Marginal Man: The Dark Vision of Harold Innis
WithMarginal Man, Alexander John Watson provides the first in-depth intellectual biography of Harold Adams Innis (1894-1952), the great Canadian economic historian and communications guru. Melding biography and analysis, Watson presents, in unprecedented detail, the links between key events in Innis' life and scholarly influences, and the intellectual synthesis that Innis produced.
Watson illustrates and reconciles the great thinker's movement from rural Ontario to the centre of Canadian and international scholarship, followed by his relegation to the margin by scholars who did not understand his political project and the essential consistency of his scholarship and vision. Based on exhaustive research including interviews and reviews of archival sources, the book's methodology reflects that of Innis himself, emphasizing oral tradition and 'dirt' research.
Innis' thought is remarkably relevant to today's world, and Marginal Man discusses his foresight with regards to technological changes - such as the arrival of the internet - as well as historical changes including the end of the Cold War and the beginnings of today's unipolar world order. This book is an extraordinary work of scholarship in its own right, as well as an essential companion to the work of its subject, one of Canada's most important minds.
Works by Harold A. Innis
- World Rights
- Page Count: 480 pages
- Dimensions: 6.3in x 1.6in x 9.3in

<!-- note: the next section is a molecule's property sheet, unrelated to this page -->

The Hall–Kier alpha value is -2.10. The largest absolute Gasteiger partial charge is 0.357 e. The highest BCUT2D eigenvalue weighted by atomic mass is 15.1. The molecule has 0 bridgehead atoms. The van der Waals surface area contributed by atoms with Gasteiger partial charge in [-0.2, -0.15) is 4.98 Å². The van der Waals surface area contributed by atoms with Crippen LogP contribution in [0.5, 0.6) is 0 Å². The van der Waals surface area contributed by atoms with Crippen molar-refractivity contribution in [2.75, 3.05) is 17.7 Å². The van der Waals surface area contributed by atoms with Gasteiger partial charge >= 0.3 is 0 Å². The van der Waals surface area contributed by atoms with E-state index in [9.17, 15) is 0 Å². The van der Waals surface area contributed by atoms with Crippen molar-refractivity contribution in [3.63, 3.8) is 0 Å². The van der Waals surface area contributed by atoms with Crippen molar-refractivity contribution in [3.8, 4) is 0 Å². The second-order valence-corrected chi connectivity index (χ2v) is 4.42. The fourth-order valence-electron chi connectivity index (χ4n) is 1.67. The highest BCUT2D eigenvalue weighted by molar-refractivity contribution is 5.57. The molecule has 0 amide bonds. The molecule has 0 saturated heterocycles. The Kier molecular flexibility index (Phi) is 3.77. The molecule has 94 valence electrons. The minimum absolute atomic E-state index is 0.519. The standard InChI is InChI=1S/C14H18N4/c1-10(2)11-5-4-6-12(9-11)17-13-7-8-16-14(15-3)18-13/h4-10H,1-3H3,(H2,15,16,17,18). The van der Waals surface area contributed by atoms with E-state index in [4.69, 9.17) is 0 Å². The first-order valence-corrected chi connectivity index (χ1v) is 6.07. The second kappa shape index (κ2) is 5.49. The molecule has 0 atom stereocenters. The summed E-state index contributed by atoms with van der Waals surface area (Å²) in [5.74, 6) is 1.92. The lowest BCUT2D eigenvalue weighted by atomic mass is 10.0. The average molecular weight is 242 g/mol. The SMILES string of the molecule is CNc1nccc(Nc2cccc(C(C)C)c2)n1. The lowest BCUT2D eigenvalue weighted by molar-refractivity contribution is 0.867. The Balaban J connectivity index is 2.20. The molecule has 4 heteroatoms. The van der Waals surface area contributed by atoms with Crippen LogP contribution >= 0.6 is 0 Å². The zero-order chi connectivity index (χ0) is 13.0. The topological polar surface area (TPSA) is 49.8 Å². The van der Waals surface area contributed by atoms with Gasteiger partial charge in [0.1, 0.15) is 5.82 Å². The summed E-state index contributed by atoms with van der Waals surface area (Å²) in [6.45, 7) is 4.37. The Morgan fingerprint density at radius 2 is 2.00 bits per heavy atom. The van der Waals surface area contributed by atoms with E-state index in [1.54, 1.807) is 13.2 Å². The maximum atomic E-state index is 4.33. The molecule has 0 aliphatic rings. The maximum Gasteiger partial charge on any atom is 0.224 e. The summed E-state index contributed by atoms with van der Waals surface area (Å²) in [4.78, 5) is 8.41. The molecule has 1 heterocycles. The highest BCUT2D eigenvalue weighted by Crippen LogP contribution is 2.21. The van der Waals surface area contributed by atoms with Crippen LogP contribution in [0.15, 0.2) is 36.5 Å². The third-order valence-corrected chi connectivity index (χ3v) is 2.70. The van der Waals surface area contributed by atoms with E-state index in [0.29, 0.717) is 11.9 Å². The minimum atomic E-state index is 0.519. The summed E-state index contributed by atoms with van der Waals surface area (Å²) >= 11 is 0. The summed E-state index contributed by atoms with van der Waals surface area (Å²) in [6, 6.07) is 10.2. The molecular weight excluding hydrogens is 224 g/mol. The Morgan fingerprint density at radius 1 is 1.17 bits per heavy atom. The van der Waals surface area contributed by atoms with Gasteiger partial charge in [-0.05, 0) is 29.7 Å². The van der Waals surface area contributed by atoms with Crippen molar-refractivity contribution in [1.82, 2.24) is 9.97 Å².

... by giving us Innis in full, Watson's biography delivers the gift of a thinker about the human condition who was also an authentic Canadian prophet. This is surely one of the important books of the year.
The Globe and Mail - Friday, February 24, 2006
Alexander John Watson is a senior fellow at the Munk Centre for International Studies at the University of Toronto.
Table of contents
Introduction: The Innisian Puzzle
Part One: From the Margin, 1894–1939
- The ‘Herald’ of Otterville, 1894–1913
- The Great War, 1914–1918
- One of the Veterans, 1919–1923
- The Search for a New Paradigm, 1920–1929
- The Great Betrayal, 1930–1940
Part Two: To the Margin, 1940–1952
- Hunting the Snark
- A Telegram to Australia: Innis’s Working Methods
- Innis and the Classicists: Imperial Balance and Social-Science Objectivity
- Time, Space, and the Oral Tradition: Towards a Theory of Consciousness
- At the Edge of the Precipice: The Mechanization of the Vernacular and Cultural Collapse
- Cassandra’s Curse
PrizesDonald Grant Creighton Award - Ontario Historical Society - Winner in 2008
Subjects and Courses